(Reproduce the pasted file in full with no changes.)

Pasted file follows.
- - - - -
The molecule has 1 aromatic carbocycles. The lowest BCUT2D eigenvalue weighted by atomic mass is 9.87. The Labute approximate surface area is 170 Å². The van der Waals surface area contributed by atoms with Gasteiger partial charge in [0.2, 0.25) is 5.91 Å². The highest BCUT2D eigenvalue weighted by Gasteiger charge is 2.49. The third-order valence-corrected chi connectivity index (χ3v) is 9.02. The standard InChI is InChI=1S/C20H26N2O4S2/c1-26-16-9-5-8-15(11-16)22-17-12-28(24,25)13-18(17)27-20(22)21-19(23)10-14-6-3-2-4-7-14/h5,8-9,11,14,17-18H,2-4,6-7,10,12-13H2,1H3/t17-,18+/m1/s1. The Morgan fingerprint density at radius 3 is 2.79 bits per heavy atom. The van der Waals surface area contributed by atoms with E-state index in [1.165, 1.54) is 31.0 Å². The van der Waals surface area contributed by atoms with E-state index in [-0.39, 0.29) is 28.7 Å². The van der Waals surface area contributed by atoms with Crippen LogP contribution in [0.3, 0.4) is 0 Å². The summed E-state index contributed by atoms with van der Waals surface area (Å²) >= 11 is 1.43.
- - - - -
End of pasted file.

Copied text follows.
The molecule has 1 aromatic carbocycles. The lowest BCUT2D eigenvalue weighted by atomic mass is 9.87. The Labute approximate surface area is 170 Å². The van der Waals surface area contributed by atoms with Gasteiger partial charge in [0.2, 0.25) is 5.91 Å². The highest BCUT2D eigenvalue weighted by Gasteiger charge is 2.49. The third-order valence-corrected chi connectivity index (χ3v) is 9.02. The standard InChI is InChI=1S/C20H26N2O4S2/c1-26-16-9-5-8-15(11-16)22-17-12-28(24,25)13-18(17)27-20(22)21-19(23)10-14-6-3-2-4-7-14/h5,8-9,11,14,17-18H,2-4,6-7,10,12-13H2,1H3/t17-,18+/m1/s1. The Morgan fingerprint density at radius 3 is 2.79 bits per heavy atom. The van der Waals surface area contributed by atoms with E-state index in [1.165, 1.54) is 31.0 Å². The van der Waals surface area contributed by atoms with E-state index in [-0.39, 0.29) is 28.7 Å². The van der Waals surface area contributed by atoms with Crippen LogP contribution in [0.3, 0.4) is 0 Å². The summed E-state index contributed by atoms with van der Waals surface area (Å²) >= 11 is 1.43.